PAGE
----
The Senate Energy, Utilities and Communications Committee approved a bill this week that would empower consumers to take part in California’s clean energy future. SB 700, the Energy Storage Initiative, authored by Sen. Scott Wiener (D-San Francisco), would create a marketplace for local energy storage to bring down prices and ensure access to storage for schools, businesses and consumers across the state.

“This bill allows the sun to shine at night by encouraging Californians to produce on-site solar power during the day and use energy storage to deploy that clean energy when most needed,” said Bernadette Del Chiaro, Executive Director of the California Solar Energy Industries Association. “Getting California to a zero carbon future will require an unbelievable amount of storage to manage renewables on the grid and this bill is a key piece to that puzzle.”

The bill would create a rebate program for local, customer-sited energy storage. Much like the California Solar Initiative that transformed the Solar PV market, this bill would create a declining rebate system to encourage businesses to bring down prices and invest in our renewable future. California’s behind-the-meter storage market is in a similar position as that of PV a decade ago. This bill will provide stable, long-term and multi-faceted policy supports to ensure storage becomes a mainstream and commonplace technology. SB 700 includes provisions to ensure all Californians will participate by dedicating funds specifically to low-income and underserved communities.

“Not only does this bill encourage more private investment in our long road to 100 percent renewable energy, but it ensures access to storage technology around the state,” said Del Chiaro. “This bill will also provide benefits for all ratepayers by avoiding costly transmission and distribution upgrades and will move the state away from natural gas plant investments.”

The bill will now move to the Senate Appropriations Committee. “With the passage of SB 700 on Monday, policy makers are showing signs of a real appetite to create a marketplace for local, customer-sited energy storage. Environmental groups, consumer groups, workforce training, low-income advocates and businesses see the value of storage. This bill is building momentum but it is a long road to the governor’s desk,” said Del Chiaro.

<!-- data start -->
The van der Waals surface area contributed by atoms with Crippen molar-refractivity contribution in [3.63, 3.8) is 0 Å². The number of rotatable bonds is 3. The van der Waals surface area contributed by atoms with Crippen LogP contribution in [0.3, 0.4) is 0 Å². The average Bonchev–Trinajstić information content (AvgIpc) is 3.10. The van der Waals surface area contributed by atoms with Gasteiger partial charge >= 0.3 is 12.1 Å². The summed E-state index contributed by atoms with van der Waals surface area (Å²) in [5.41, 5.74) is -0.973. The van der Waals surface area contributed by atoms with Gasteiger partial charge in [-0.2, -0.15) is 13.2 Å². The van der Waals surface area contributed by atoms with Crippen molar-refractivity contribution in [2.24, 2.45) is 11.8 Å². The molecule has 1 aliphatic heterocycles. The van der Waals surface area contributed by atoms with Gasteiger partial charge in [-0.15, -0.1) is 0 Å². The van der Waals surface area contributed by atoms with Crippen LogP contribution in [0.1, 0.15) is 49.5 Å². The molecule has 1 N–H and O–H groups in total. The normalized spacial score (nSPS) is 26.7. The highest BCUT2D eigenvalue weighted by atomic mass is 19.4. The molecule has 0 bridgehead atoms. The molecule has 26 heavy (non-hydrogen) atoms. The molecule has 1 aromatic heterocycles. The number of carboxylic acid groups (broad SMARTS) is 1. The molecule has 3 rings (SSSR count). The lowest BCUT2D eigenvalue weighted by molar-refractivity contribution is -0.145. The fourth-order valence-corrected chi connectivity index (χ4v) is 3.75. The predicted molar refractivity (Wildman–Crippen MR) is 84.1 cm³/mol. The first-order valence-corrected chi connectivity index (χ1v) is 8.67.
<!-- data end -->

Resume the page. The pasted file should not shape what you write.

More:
— Solar Builder magazine

Attention California solar developers: PG&E puts out call for proposals

PG&EApproximately half of U.S. households and businesses are unable to install private solar systems due to space limitations or insufficient sun exposure. To combat this, earlier this year, Pacific Gas and Electric Company (PG&E) launched its Solar Choice program to extend the option for solar power to customers regardless of their location or ability to physically install private solar systems. The program allows residential and business customers to enroll with PG&E to support the development of new solar projects located within Northern and Central California. But wait, there is more. Starting now, PG&E customers have another clean energy option, and PG&E has announced a call for proposals for renewable energy developers to build projects for this program.

The new Regional Renewable Choice program will expand renewable energy access by enabling customers to work directly with developers of new renewable projects. Through the program, customers will have the option to work with developers and subscribe to the output from a new renewable project equaling between 25 and 100 percent of their electricity use. Participating customers will pay the developers for the new energy directly, and receive a bill credit from PG&E on their monthly energy statement.